It was a deep night when we arrived at the airport of New Delhi. Our memories of the beautiful Shiraz were still fresh. We knew that India would be different from Iran. But what does that mean?
How big is New Delhi? Already there the opinions differ. The official number is 26 million people. If you believe the Indians who brought us closer to their city here, the unofficial size of the city is over 34 million people. It’s unimaginable, since Berlin sometimes seems to us to be already unmanageably large when we visit it.
New Delhi has a lot to discover. We opened the city map and were overwhelmed. Where to start here? We decided to dare our start in India via the culinary track. Two Indians led us to the old town of New Delhi. The journey began in the modern metro, which was as good as in Tehran.
An incredible contrast
Arriving at our destination we climbed the stairs of the Metro. It was perhaps the biggest and most surprising contrast we have ever experienced on our travels. The modern and clean metro below and the hectic and chaotic old town of New Delhi above. All eyes were on us.
It wasn’t an unpleasant moment, but an unexpected one. We did not see an obvious tourist in the area. But a lot of garbage on the streets. From above there were countless cables hanging from the roofs and balconies of the houses. And an unbelievable horn concert, not even known from cities like Jakarta or Mexico City, was heard from the alleys.
We made our way through the narrow streets of the old town. Everything was crowded here. People, tuktuks, scooters and animals. Sometimes cows came towards us, sometimes goats ate on stalks in the middle of the alley. Sack trucks drove us into the heels. And always this bright horn.
Curry in the morning, at noon and in the evening
We ate at different stands along the alleys. But we only did this because our Indian guides knew those stand owners. Way too often we had heard of stomach problems from friends and other travellers. The Indian cuisine is anyway a challenge for our European stomachs because of its spicyness. So hygiene is even more important.
The food was really fantastic. Various curries, breads and desserts gave us a great insight into the actual food of the streets of New Delhi’s old town. The plus point: The ingredients of the food were local. Minus point: plastic, plastic, plastic. Even sitting in restaurants everything was on plastic. Used plates and cups were thrown into the street corners.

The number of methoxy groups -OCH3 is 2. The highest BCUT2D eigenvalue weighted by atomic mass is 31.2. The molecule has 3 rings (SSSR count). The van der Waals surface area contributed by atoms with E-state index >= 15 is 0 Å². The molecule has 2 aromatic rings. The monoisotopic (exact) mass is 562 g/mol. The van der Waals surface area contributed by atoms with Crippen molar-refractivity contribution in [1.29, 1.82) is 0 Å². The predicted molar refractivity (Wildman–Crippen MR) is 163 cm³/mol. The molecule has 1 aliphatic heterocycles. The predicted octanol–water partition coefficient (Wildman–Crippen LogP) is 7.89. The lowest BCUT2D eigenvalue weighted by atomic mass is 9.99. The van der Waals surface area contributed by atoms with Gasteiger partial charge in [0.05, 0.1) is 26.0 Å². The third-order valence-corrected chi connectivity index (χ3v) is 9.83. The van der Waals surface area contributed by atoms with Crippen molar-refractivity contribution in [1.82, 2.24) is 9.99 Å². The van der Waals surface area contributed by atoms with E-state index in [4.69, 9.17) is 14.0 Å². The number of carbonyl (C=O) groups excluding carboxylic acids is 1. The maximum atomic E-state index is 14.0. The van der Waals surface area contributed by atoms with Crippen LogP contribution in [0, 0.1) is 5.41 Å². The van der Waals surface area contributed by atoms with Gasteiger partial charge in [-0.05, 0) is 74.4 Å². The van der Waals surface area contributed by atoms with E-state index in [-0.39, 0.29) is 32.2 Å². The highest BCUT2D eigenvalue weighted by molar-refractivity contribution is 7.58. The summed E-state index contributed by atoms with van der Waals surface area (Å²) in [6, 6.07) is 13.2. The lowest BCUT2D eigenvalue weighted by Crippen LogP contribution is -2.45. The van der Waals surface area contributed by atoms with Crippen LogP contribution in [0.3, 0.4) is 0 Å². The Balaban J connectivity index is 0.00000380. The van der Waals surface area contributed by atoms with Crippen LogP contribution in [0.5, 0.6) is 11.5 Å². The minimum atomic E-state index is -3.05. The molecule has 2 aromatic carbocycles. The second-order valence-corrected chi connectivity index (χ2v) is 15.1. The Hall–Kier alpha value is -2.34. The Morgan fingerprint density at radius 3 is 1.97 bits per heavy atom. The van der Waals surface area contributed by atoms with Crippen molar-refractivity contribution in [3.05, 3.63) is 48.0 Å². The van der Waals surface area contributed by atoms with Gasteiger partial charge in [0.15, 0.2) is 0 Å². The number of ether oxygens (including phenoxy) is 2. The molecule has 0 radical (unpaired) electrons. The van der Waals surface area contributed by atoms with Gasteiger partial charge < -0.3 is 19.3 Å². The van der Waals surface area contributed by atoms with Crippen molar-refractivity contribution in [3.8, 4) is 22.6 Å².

We were assured that the stand owners would clean it up and dispose of it in the evening. Actually, we would like to believe. And we were also told credibly that about 4 years ago there was almost twice as much rubbish on the streets – but still small doubts remained when looking over the alleys of the city.
Nothing works anymore
We were in the middle of the hustle and bustle of New Delhi. Meanwhile the markets of the city woke up and it became fuller. When we arrived in the old town we didn’t think we could do that. But here we stood now. In the middle of the crowd. The alleys hardly wider than two meters. Once we stood at the same spot for five minutes without exaggeration. Nothing moved.
Many Indians with scooters thought it was a fantastic idea to drive through here. Since scooters are more important than people, the way was simply cleared. Deafening noise. Sometimes some scooters pushed you away. People with claustrophy should avoid these lanes.
Cows, goats, monkeys
When we arrived at the city’s herb market, new smells were added. Cumin, turmeric and aniseed were at home here. Monkeys were running around on the railings. What an unreal scenario. The selection of spices and especially of spice mixtures was phenomenal. And also the chai you could drink here was really delicious.
But first we had enough hustle and bustle. This city still had a lot to offer. A lot to see, smell and taste. When our time in New Delhi was coming to an end, we wanted to experience an unusual and unplanned highlight. A traveller in the hostel told us enthusiastically about it.
He was at the Bollywood Theater the previous evening and would join us to see it again. We didn’t think long and so we found ourselves a little later with ten other hostel guests in front of a huge artificial palace. In a moment we would see the most frequently seen and longest running Bollywood play.
It was fantastic. A dancing mixture of Aladdin and Lion King meets the backdrop of Dubai in the midst of the feeling of a cinema crossing with an amusement park. All the actors spoke Hindi, but that didn’t hurt the cause. Even the bouncers laughed and danced along.
An unusual and beautiful conclusion before we continued. The next day we drove on to Agra to the Taj Mahal.
What New Delhi has left in our memory:
- Scooters simply don’t belong in the pedestrian zone.
- You could get used to curry in the morning.
- That moment when we got out of the metro station.
- Little kids begging all the time on the side of the road.
- Dogs and pigeons are doing splendidly – one believes in reincarnation and therefore feeds them.